Why GP Contacts Are Great for Sports
GP lenses give you consistently crisp vision, even when you blink. They let you read the greens better and concentrate on your game.
It's pretty obvious why few athletes wear eyeglasses when they're in the game: Glasses fog up, slip, and even fall off. They provide no peripheral (side) vision. And the frame and lens edges can be distracting.
Contact lenses are clearly better than glasses for sports, and they also allow athletes to wear protective goggles that prevent eye injuries.
But which kind of contacts should an athlete choose soft lenses or GP contacts?
The answer is, the same attributes that make GP contacts better performers in everyday life make them better performers in sports, too:
GP contact lenses let your eyes breathe.
They let more oxygen reach your cornea than many soft lenses, for more comfort and better health.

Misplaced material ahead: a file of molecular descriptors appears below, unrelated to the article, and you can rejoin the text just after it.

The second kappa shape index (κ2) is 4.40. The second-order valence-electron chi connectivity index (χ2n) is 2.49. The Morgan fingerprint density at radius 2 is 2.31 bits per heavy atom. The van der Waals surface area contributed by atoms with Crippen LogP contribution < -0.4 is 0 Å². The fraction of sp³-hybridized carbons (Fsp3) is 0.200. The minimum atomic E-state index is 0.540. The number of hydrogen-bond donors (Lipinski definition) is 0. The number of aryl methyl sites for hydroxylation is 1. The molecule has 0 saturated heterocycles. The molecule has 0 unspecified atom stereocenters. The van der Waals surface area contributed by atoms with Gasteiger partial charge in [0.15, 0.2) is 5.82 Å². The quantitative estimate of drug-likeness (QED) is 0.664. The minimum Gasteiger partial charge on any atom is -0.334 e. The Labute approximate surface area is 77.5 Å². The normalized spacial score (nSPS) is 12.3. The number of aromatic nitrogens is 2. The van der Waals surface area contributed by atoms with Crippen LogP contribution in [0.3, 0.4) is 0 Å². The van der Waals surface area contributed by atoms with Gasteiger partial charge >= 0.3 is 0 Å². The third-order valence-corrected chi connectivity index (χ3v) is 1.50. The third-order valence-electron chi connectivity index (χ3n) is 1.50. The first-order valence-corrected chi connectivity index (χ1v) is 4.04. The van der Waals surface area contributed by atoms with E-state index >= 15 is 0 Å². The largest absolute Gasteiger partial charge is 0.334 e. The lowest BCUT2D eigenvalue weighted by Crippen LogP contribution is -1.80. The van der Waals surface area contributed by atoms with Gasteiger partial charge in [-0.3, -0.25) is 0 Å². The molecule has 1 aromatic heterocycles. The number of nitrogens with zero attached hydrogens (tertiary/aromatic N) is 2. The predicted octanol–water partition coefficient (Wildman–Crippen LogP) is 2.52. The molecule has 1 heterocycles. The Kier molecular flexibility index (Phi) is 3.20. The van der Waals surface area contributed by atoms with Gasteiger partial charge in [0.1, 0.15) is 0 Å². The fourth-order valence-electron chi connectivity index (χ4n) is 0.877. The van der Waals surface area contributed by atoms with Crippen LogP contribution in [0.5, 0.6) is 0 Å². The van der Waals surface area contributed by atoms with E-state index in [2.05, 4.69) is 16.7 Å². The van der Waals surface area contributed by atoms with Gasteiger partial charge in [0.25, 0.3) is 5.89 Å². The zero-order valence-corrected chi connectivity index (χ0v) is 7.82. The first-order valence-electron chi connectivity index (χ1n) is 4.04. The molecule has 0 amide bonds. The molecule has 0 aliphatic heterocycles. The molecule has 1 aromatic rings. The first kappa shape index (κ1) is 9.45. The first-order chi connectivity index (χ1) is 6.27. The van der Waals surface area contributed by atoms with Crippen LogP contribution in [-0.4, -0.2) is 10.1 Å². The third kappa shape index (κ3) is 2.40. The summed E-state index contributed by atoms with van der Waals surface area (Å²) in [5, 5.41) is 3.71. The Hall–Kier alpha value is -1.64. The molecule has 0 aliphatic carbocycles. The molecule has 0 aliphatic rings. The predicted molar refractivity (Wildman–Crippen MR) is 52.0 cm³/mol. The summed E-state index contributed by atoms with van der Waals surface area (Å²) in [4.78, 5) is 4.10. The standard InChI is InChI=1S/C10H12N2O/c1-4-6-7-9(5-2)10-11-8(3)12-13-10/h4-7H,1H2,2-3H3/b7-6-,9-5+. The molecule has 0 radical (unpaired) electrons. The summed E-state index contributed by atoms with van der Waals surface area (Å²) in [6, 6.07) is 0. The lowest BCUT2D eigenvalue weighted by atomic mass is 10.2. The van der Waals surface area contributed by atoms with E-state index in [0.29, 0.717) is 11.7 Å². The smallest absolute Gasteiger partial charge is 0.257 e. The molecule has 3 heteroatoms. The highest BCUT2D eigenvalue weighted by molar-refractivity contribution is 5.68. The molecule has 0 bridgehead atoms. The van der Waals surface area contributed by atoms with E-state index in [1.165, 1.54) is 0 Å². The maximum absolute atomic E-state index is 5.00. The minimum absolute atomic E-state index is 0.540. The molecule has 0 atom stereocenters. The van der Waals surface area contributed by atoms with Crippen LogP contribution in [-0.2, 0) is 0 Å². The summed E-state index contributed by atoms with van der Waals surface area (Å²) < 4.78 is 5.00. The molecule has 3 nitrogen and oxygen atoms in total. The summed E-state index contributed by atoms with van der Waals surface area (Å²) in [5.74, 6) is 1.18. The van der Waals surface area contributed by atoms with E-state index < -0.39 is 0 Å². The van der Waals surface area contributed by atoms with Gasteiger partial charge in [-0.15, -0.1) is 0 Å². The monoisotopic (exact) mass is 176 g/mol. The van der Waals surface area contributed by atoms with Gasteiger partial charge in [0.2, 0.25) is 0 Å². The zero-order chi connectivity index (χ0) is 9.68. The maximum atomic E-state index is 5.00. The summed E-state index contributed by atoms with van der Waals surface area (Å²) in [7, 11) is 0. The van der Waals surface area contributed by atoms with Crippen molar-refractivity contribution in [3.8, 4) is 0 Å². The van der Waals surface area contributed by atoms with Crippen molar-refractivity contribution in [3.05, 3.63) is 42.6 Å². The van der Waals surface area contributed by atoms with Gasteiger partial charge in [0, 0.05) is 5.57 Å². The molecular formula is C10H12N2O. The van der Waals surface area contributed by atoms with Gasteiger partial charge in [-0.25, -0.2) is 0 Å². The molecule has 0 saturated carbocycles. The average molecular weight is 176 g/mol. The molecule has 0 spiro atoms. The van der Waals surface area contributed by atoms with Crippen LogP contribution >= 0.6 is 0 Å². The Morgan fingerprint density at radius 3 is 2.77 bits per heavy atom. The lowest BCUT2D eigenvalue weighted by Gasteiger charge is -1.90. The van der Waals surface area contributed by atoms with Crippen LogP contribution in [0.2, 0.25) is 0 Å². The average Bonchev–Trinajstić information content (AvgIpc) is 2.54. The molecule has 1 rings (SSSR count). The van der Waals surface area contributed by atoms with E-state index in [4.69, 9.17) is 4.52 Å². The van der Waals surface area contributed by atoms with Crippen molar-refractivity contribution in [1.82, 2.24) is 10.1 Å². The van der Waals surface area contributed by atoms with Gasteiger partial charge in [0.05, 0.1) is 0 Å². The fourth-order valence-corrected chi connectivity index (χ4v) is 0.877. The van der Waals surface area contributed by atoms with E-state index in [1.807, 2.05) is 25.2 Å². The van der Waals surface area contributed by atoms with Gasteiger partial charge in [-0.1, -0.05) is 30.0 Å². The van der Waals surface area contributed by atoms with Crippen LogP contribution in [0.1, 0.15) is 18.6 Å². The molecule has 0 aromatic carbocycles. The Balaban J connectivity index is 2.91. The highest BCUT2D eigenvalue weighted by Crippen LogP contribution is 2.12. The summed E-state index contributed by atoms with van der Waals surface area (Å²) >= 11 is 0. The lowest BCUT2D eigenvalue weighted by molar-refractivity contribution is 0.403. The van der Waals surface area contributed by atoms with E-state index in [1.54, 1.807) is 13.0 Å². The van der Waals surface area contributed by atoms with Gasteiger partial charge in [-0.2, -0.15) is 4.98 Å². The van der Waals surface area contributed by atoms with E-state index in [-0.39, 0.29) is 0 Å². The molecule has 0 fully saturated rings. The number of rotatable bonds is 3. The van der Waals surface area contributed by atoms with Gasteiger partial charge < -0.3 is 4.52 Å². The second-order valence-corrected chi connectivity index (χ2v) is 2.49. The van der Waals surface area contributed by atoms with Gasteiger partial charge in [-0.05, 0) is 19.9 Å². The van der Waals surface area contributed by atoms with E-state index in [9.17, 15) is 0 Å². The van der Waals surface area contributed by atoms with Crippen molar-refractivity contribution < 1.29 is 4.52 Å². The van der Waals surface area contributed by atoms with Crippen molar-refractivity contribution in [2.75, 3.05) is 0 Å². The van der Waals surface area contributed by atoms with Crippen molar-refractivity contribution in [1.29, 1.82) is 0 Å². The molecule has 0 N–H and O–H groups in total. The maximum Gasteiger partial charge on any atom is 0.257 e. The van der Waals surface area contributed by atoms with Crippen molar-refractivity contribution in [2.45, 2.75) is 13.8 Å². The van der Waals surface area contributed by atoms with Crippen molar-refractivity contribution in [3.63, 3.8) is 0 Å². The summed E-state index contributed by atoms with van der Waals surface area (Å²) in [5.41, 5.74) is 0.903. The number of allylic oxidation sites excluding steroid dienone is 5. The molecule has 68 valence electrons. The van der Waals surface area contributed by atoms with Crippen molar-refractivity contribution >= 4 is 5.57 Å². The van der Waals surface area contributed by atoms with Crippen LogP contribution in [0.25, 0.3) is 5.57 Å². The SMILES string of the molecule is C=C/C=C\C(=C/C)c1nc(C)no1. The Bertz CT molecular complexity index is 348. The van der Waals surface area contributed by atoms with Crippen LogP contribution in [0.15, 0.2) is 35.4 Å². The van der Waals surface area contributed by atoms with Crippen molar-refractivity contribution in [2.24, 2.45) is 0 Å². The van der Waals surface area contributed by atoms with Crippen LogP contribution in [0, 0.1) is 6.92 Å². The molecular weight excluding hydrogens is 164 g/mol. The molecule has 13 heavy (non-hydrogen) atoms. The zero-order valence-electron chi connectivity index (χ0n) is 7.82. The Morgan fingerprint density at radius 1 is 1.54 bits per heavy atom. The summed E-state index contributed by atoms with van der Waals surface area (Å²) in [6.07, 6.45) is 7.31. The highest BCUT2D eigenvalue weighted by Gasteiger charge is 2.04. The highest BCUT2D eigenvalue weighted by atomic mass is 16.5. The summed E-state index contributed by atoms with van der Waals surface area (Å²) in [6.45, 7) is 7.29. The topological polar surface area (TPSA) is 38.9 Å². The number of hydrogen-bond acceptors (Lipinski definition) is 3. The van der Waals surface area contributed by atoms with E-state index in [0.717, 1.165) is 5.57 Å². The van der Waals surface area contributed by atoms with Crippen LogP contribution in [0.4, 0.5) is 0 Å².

They resist protein deposits from tears and perspiration.
GP contacts don't accumulate debris at the fast rate most soft lenses do. So they stay cleaner, longer. This means they're easier to take care of and healthier for your eyes over time. You take good care of the rest of your body why not keep your eyes in top form, too?
When you wear contact lenses, you have many choices for non-prescription sports eyewear.
They won't dry out your eyes.
Since they don't absorb water, GP contacts don't draw moisture away from your tear film the way soft lenses do. Your eyes will stay more comfortable during a long set of tennis or an afternoon on the golf course.
They provide crisper vision.
Since they're made of a firmer material, GP contacts keep their shape better than soft lenses do, even when you blink. So your eyes don't have to continually refocus throughout your game, which can be annoying and detract from your performance.
Some GPs provide great vision when you're not wearing them.
Orthokeratology, also called ortho-k or corneal reshaping (CR), uses special GP lenses that are worn only at night to gently and safely reshape your cornea. The result is crisp daytime vision without the encumbrance of glasses or contacts. Learn more about CR.
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[Page updated April 2013]